A teacher at the Navon school in the central city of Rehovot has been diagnosed with coronavirus, officials said Monday, sending 35 children into isolation.
On Friday, officials said that a counselor at the school was found to be infected and had been in contact with 52 students and staff members. All were sent into isolation. The school will be shut until May 27, the school’s principal informed parents.
According to the Haaretz daily, an initial investigation found no evidence that the two staff members had been in contact with one another, despite reports last week that the counselor had encountered all staff members.
An unnamed source at the municipality called for an urgent probe to find out where and how the virus had been contracted by the teacher.
“The epidemiological investigation needs to be done as quickly as possible,” the source said. “The second teacher did not come in contact with the counselor, so who did she contract it from? We have asked the Health Ministry to investigate it and the mayor asked for testing for the staff and students because some people are asymptomatic.”
Also Friday, officials said that an assistant at the Galil elementary school in Tel Aviv had come down with the virus. Seven children and a teacher she had been in contact with were sent to quarantine.
Israel ramped up the reopening of its education system Sunday morning with private daycares, kindergartens, and grades 1-3 and 11-12 resuming full-time classroom activities in most municipalities and grades 4-10 set to return to lessons by Tuesday, except in areas that have been centers of outbreaks.
The reopening comes after over two months in which Israeli children spent most of their time at home in a bid to contain the spread of coronavirus in the country. Grades 1-3 and 11-12 had previously resumed partial studies.
After-school programs, which stretch the school day to approximately 4:30-5 p.m. were also returning across the country.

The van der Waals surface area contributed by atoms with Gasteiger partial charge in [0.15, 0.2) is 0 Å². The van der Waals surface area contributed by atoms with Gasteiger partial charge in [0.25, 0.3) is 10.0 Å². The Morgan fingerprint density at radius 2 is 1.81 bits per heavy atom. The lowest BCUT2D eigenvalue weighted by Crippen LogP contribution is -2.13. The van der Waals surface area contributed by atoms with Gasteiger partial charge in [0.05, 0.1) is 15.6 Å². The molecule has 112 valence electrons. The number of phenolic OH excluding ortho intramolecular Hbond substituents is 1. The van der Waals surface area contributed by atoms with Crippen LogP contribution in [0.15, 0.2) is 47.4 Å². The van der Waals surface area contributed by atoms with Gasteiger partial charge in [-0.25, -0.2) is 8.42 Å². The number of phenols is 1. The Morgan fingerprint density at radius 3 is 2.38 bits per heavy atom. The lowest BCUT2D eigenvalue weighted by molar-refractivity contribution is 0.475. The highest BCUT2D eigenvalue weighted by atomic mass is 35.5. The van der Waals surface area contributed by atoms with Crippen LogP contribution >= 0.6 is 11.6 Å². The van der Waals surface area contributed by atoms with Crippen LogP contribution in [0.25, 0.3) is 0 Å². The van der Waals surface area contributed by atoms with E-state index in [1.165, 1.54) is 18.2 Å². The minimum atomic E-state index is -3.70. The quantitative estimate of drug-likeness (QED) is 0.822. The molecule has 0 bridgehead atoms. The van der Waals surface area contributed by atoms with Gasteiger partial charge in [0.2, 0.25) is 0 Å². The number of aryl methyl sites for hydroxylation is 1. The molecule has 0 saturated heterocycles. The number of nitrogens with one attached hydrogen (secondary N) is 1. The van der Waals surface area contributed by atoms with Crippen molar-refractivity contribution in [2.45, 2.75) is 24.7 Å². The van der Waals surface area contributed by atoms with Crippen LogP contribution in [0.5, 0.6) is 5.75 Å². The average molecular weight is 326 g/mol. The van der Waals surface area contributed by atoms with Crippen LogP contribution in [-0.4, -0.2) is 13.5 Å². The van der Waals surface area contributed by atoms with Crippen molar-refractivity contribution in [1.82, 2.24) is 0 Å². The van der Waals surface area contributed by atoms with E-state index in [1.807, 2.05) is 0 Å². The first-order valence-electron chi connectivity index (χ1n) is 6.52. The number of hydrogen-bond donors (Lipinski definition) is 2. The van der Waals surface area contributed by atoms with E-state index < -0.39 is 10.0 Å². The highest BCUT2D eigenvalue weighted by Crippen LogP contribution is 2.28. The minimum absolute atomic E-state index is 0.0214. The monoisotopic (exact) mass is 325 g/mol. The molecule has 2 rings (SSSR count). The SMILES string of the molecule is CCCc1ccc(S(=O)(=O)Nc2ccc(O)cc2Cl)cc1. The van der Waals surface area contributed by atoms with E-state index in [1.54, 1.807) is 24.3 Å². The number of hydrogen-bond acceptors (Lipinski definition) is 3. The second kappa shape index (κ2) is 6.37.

The former virus hotspots where schools are not resuming for the time being are Bnei Brak, Deir al-Asad, Hura and Bi’ina, as well as several predominantly ultra-Orthodox neighborhoods in Jerusalem, Beit Shemesh and Netivot.
According to the plan approved last week by the government, schools will enforce hygiene rules such as washing hands, and every pupil will have to present a document saying they are healthy upon arrival at school.
All pupils will be required to wear face masks during recess in open areas, and those in grades 4-12 will also wear them in class. Classroom windows will remain open at all times.
Pupils will also have to keep a two-meter distance from one another during lunch breaks, with schools and kindergartens required to hold most of their activities in places that allow for the mandatory distance to be maintained.
Students will go for breaks between classes in smaller groups, not all at the same time.
The Education Ministry on Sunday asked the Health Ministry to reconsider the mandatory wearing of face masks for grades 4-10 during classes, after some officials voiced skepticism that the guidelines could be adhered to, particularly as Israel experiences a heatwave this week.
The school year will run through July 13. It is not yet clear what the summer programs may look like.
The government said that any educational framework in which illness is discovered will be shut immediately.
The return to school is yet another step toward the full reopening of the economy as parents can return to work full-time. Last month, the Bank of Israel said that the shutdown of the education system, which went into effect mid-March, was costing the economy around NIS 2.6 billion per week.
Amid the sustained drop in infections, the government has increasingly rolled back restrictions meant to curb the outbreak. More such measures are reportedly in the works.